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2009-06-30

Save Timelines

Many games try to have as much plot as feasibly possible. Many of those games wish to include a branching storyline. Even if the developer has a large budget, practicality issues arise when developers try to do branching storylines because a lot of additional effort must be made to design and implement these story branches and the player typically cannot be expected to play through the entire game again just to experience the other branches.

Games with branching storylines rely on the player to find these alternative paths on their own. For example, some players intentionally make numerous saves as backups that they can go back to at any time. When branching storylines are involved however, keeping track of what saves are important and why is time-consuming and often impractical, as the player often has no way of knowing if their current decisions have any impact on the plot.

I assert that if it were easy for the player to go back in time to the key plot points in a game and make different choices, more players would be willing to play through this additional content.

How I propose developers do this is by implementing what I call a "Save Timeline". A save timeline is an in-game save file managing system which displays all save files (whether they're made automatically or by the player) as connected to the saves that occurred in their past.

Here is a mockup of a possible Save Timeline (click picture for full image):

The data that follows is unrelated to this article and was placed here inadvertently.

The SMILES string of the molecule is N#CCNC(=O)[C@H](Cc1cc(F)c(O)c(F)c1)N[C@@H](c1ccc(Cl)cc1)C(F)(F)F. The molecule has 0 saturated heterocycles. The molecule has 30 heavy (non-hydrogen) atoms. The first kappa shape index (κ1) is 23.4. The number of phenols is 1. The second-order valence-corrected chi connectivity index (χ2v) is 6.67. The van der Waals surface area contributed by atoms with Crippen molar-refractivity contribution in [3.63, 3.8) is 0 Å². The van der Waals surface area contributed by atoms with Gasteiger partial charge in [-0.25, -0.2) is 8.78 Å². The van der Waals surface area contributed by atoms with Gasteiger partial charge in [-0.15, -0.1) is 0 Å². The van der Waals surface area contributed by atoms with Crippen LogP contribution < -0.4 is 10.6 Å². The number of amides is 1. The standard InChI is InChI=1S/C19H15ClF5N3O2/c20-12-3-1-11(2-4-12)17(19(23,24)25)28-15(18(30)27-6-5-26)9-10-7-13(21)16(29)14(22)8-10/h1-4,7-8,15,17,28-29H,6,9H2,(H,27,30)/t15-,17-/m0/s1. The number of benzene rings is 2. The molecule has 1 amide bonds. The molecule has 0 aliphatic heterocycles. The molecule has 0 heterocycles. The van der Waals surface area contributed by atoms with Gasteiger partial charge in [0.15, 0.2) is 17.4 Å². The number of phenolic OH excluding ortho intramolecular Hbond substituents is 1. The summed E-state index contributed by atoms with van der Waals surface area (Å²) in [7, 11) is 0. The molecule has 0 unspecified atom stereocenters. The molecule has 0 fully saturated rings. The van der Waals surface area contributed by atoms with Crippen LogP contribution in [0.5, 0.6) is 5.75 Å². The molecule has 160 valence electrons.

This example includes both kinds of deviations a player might make in a timeline: "choices", and "spin-offs". Every storyline-relevant decision (a.k.a. "choice") splits the timeline (an auto-save of the choice is saved before the player's decision is made). The number of options at each choice is entirely up to the writer. Spin-offs jut out from the connection between the opened save file and its original future. It should be noted that spin-offs are always displayed vertically below the previous session or spin-off. I must also stress that developers implementing a save timeline should clearly label all choices (ex. via tooltip) so the player can easily see the progression of in-game events. I would also recommend players be able to manually label their own saves.

Even though this save timeline only contains roughly a dozen save files, it still looks rather complicated. Once you scale up the size of this system to include all saves a player might make (or change or remake) over the course of even half the length of a branching RPG, the timeline becomes enormous and overlapping. Locating your latest save would become as futile as trying to find a needle in a haystack.

You could solve this problem by clearly labeling the player's most recent save (or centering on it when you open the load screen), but that's essentially the same as putting a tiny "you are here" arrow on a stationary map of an amusement park. It works, but it takes a bit to find and it doesn't help much.

The solution is to compress the timeline to only include what's relevant to your current path. This is much more helpful, as it's extremely obvious where the most recent save is on the timeline.

The question then becomes how much to compress the timeline. You could compress it to just the relevant save files, but because of the large number of saves a player might make, this compressed timeline can still look rather long and complicated. An even better solution would be to compress the timeline and reshape it into a simple straight line. You could also shrink the graphic size of relevant sessions (which might contain 100 save files) down to a smaller icon.